Immigration officials don’t seem worried about a repeat of the humanitarian crisis on the border that made international news two years ago. Caught unawares at the time, the Border Patrol packed dirty, bewildered young immigrants elbow-to-elbow into frigid cells.

Today, the government has new family holding facilities, and unaccompanied kids are sent to well-staffed church camps.

Yet the numbers are daunting. From last October to March, the U.S. Border Patrol averaged 330 apprehensions of Central Americans a day, according to an analysis by the Pew Research Center, an increase of 100 percent over the same time period a year earlier.

While the swelling numbers don’t seem to alarm the Homeland Security Department, its border officers are clearly frustrated. Two weeks ago, the agents’ union president, Brandon Judd, testified at a congressional hearing.

Drawers of bras, underwear and socks, organized by gender and size, line a wall at a center that provides assistance to newly-arrived migrant families with children, at Sacred Heart Catholic Church in McAllen, Texas.

Drawers of bras, underwear and socks, organized by gender and size, line a wall at a center that provides assistance to newly-arrived migrant families with children, at Sacred Heart Catholic Church in McAllen, Texas. Rebecca Blackwell/AP hide caption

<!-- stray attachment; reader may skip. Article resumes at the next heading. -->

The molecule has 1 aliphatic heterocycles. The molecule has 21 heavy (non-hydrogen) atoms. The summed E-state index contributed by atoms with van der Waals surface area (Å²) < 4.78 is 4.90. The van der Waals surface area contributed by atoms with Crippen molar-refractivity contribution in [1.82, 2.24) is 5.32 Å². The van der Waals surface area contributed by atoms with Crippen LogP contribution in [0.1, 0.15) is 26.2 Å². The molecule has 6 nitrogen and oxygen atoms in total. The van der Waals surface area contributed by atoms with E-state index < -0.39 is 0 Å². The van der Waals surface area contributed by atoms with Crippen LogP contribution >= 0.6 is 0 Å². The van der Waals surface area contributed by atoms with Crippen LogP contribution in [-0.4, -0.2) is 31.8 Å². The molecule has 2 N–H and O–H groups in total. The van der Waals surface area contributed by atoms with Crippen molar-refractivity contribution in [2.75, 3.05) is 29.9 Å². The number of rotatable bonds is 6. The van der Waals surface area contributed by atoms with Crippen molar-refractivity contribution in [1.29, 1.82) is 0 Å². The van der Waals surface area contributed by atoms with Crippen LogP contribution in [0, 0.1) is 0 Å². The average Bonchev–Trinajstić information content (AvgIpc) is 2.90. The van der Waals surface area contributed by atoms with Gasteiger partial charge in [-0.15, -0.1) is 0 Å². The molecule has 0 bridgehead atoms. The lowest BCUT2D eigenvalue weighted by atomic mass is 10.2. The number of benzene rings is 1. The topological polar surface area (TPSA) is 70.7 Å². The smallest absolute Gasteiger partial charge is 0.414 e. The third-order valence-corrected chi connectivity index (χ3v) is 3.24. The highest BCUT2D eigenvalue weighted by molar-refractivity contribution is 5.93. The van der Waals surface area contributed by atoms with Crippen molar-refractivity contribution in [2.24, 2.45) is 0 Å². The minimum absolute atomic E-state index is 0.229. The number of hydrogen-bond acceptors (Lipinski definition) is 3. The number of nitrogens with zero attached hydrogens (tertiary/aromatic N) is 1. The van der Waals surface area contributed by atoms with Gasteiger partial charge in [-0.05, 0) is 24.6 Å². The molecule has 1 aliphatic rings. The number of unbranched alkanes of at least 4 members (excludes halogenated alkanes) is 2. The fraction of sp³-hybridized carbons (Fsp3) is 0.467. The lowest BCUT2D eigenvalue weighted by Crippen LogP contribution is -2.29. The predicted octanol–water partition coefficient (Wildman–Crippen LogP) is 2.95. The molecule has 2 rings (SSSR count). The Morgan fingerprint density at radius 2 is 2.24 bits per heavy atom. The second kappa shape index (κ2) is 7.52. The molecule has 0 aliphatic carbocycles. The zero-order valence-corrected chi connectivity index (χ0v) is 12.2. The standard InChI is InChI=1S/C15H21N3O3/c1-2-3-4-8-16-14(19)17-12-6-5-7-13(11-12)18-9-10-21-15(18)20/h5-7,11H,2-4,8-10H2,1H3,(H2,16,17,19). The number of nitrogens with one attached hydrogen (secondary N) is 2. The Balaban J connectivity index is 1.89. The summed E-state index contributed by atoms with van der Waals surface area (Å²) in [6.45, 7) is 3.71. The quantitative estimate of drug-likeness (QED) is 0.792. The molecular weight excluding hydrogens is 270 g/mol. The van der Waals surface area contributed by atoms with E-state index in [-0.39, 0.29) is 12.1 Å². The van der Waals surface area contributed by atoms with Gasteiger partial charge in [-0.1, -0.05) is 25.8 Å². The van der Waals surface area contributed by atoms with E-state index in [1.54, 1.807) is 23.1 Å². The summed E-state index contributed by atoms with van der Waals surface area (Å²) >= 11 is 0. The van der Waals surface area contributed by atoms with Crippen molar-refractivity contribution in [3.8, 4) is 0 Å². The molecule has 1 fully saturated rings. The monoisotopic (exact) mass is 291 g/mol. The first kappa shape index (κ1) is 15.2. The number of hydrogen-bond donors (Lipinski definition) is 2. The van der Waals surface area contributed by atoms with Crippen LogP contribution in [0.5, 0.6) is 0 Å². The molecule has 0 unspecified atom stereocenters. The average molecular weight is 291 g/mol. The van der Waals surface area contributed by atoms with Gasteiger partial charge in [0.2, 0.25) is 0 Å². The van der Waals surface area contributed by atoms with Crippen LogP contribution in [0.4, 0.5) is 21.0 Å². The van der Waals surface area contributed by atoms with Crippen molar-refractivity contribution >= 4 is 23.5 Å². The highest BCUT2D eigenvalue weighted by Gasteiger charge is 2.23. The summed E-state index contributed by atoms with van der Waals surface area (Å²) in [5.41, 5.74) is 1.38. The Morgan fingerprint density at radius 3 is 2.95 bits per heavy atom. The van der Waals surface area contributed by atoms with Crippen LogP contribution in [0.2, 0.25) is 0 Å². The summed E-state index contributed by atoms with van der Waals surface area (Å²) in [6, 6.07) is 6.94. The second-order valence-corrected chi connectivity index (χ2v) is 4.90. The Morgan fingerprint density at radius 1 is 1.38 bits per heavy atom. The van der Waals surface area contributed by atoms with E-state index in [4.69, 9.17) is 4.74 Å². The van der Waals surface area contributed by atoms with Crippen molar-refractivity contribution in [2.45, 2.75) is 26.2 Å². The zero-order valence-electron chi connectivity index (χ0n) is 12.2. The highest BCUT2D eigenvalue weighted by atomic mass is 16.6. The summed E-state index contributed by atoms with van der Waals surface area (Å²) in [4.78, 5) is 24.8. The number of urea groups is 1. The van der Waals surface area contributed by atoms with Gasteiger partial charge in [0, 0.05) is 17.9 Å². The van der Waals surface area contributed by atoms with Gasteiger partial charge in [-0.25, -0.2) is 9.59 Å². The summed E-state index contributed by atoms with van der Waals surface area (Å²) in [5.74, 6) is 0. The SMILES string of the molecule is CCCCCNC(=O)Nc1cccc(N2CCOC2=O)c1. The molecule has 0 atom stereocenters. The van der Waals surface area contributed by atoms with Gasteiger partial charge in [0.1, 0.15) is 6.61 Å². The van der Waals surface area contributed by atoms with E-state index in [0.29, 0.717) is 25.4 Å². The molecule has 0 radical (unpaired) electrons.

toggle caption Rebecca Blackwell/AP

“What happens is if you are arrested in the United States and you ask for any sort of asylum, what we do is we will process you, and we will walk you right out our front door, give you a pat on the back and say, ‘Welcome to the United States.’ And they’re good to go,” he said.

The Border Patrol ends up releasing the vast majority of family members it apprehends because U.S. court rulings restrict its ability to detain them.

Asylum applicants are allowed to hop a bus to join family elsewhere in the U.S., where they await their hearing. Currently, nearly a half million cases are backlogged in U.S. immigration courts, with an average wait time of almost two years — though the government is trying to expedite the recent arrivals. Critics call this policy of catch and release “de facto amnesty.”

Chris Cabrera is a Border Patrol officer and union official in south Texas. He says all the families surrendering to seek asylum are distracting his member agents, when they should be chasing drug and human traffickers.

“Our agents are so caught up with rounding up the ones that are turning themselves in, corralling them and getting them to the station, that we don’t have adequate resources to get the ones that are trying to get away,” Cabrera says.